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The Bond King: How One Man Made a Market, Built an Empire, and Lost It All

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Economist Mohamed El-Erian has also been active on the business TV circuit, was under consideration for vice chairman of the Federal Reserve during the Trump years, and is more recently known as a harsh critic of the Federal Reserve's handling of monetary policy in the wake of the pandemic. and "To understand the winners and losers of today's money game, journalist Mary Child argues, is to understand the bond market- and to understand the bond market is to understand the Bond King". At worst, the warrants could have been construed as bribes to the money managers, to influence decisions they made for their funds. That makes me wonder, were Childs and her publisher under threat of a lawsuit if they did not give El-Erian's side of the story on every matter of controversy she raises in The Bond King? He then traded the Inverted Jenny plate block to Donald Sundman, president of Mystic Stamp Company, a stamp dealer, for a 1-cent 1868 " Z Grill" depicting Benjamin Franklin (one of only two known to exist), thus completing Gross's 19th-century collection.

The Bond King: How One Man Made a Market, Built an Empi…

And, apparently, it began getting damaged by the elements or by passersby throwing rocks, or something like that, so Bill and Amy covered the sculpture with a net. She is a keen observer—of the “abruptly rich” young titans at Pimco and of their boss’s aversions (noise on the trading floor, eye contact, cellphones, Christmas parties) and pleasures (bonds, work, stamp collecting). It appeared that the money managers bought the warrants for themselves, and did not offer the same opportunity to the funds they managed. The author's aptitude for such details is enormously appreciated and suits her well for future projects in the universe of Wall Street.

I hope to see more historical chronicleson major financial institutions from Childsin the future, given her demonstrated abilityto tell a story and to mix in humor at anopportune time. Mary Childs has delivered a first-rate look inside the mind and world of Bill Gross, the once-great "Bond King" who fell from grace (and his perch atop PIMCO) due to ego, paranoia, and perhaps too much success.

The Bond King - Macmillan

If bond market investors think that a government's policies are going off track and there is an increasing risk that they won't be repaid, they sell bonds, driving up the yield as described above. I am troubled by – and other scholars are troubled by – the notion of putting relatives on the bargaining table," said Vivian Berger, a professor at Columbia University Law School, in a 1990 interview with The New York Times.Gross's strategic use of "strangles"to trade market volatility was a major part of my option trading and was quite successful.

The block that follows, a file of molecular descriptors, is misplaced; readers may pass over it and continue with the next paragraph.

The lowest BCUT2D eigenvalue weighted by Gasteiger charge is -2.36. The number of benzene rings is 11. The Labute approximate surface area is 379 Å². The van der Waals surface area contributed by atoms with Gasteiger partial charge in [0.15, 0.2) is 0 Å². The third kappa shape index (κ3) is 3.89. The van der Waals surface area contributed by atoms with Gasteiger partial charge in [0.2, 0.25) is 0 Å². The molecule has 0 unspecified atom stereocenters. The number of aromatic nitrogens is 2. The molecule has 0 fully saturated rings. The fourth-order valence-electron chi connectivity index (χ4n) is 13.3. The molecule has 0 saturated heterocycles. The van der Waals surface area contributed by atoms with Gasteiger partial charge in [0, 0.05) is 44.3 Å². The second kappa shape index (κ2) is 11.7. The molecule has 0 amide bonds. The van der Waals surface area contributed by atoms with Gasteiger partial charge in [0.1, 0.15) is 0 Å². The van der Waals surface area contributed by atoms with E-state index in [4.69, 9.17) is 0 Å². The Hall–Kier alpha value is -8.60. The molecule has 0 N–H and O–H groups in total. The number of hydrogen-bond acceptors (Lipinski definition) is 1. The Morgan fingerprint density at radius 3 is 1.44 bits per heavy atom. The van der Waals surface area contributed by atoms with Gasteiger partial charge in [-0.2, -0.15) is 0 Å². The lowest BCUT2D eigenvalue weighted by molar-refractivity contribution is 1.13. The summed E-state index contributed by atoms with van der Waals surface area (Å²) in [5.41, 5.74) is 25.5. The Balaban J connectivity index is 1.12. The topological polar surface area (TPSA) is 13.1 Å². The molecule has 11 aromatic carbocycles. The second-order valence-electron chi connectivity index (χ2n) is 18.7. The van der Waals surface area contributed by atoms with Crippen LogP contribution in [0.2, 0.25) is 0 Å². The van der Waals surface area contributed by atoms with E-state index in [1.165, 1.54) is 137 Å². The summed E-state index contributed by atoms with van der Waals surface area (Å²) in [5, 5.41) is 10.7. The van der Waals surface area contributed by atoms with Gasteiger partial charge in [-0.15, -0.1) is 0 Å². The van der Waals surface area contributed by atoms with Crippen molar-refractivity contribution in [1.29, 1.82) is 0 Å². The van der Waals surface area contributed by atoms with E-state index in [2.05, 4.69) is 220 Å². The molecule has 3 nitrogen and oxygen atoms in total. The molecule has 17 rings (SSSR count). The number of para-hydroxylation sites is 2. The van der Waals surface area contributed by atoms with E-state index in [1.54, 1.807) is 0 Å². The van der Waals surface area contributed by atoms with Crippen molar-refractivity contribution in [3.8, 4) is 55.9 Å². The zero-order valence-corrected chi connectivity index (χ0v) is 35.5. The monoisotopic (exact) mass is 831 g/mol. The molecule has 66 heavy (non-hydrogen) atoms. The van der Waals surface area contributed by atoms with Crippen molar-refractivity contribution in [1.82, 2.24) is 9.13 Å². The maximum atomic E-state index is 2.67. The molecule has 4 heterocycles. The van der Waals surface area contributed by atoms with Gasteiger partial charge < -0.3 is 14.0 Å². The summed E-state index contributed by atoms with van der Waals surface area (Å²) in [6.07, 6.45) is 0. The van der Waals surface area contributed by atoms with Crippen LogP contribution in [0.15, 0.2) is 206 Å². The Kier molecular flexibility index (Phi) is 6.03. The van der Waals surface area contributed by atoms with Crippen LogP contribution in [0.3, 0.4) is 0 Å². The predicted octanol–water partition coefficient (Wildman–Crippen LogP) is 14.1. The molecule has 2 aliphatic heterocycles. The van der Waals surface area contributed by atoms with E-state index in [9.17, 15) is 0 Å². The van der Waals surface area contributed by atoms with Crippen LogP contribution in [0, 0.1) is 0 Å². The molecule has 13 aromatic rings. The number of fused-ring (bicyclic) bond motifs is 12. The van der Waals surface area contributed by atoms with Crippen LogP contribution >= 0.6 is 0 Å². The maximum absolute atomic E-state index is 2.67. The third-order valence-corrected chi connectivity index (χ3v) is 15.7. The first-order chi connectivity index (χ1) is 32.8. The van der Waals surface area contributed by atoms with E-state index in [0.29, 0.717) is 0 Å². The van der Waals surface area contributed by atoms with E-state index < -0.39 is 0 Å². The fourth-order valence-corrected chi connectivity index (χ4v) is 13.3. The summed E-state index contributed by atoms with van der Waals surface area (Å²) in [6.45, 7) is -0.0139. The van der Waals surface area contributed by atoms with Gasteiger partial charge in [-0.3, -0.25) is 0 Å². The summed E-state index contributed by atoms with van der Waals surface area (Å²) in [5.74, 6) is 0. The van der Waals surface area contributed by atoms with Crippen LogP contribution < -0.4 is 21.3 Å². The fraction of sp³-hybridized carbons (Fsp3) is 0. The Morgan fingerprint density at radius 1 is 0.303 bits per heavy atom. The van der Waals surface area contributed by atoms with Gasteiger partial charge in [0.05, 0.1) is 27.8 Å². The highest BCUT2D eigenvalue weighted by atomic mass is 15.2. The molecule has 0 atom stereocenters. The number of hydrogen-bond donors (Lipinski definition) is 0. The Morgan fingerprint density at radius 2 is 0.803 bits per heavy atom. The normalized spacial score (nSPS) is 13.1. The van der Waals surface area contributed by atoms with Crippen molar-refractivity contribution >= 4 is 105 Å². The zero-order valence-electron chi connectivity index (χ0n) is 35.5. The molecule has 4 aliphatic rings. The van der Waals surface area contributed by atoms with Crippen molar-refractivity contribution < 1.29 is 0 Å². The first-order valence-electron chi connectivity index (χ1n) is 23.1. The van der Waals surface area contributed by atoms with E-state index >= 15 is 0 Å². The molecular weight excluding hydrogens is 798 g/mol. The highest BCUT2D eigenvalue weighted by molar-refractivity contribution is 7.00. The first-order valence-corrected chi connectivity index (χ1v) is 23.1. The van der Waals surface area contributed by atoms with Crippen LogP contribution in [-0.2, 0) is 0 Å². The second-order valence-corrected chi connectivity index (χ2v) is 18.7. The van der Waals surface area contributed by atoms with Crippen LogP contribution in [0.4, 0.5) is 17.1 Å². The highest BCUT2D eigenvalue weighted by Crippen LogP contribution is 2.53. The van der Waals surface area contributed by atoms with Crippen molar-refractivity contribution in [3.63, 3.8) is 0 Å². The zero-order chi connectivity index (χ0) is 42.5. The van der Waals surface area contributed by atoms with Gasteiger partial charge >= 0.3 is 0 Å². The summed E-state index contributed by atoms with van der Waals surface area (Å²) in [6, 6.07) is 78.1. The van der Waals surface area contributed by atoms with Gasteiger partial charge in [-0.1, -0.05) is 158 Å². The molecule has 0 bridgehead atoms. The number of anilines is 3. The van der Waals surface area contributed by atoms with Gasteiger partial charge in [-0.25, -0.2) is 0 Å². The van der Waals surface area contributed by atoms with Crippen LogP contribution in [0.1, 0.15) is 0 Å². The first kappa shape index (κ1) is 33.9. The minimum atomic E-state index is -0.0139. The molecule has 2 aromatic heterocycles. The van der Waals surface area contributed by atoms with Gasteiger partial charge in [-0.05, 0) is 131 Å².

The bond king: how one man made a market, built an empire

There was no bigger contrarian trade than his bets during 2006 that the mortgage market would falter. Alcaly, "The Golden Age of Junk" Archived December 10, 2013, at the Wayback Machine, New York Review of Books, May 26, 1994. The saga moved quickly after that, with Gross and PIMCO's executive committee each trying to gain the upper hand.He was known for his ability to identify and exploit inefficiencies in markets, and for adjusting his strategies as Pimco grew, from embracing new technologies, to derivatives and the internet. I never gave much thought to Bill Gross, the peculiar billionaire investor who transformed the world of finance.

The Bond King: How One Man Made a Market, Built an Empire The Bond King: How One Man Made a Market, Built an Empire

citation needed] Milken himself points out that high-yield bonds go back hundreds of years, having been issued by the Massachusetts Bay Colony in the 17th century and by America's first Treasury Secretary Alexander Hamilton. First of all, there is the swashbuckling capitalist of the bond market who takes risks, bets big money on contrarian trades, and wins. The executive committee proposed a short fuse on a "retirement," with no long period for him to linger.In a separate complaint filed after Gross and Schwartz's lawsuit, Towfiq accused the couple of harassing him by playing the theme from " Gilligan's Island" at loud volumes using outdoor speakers. Childs is cohost of National Public Radio's Planet Money podcast and previously worked at Barron's and the Financial Times. Mostly due to distractions and an unfortunate public gym-related COVID diagnosis that fried my brain I wasn't able to digest this as quickly as I wanted to.

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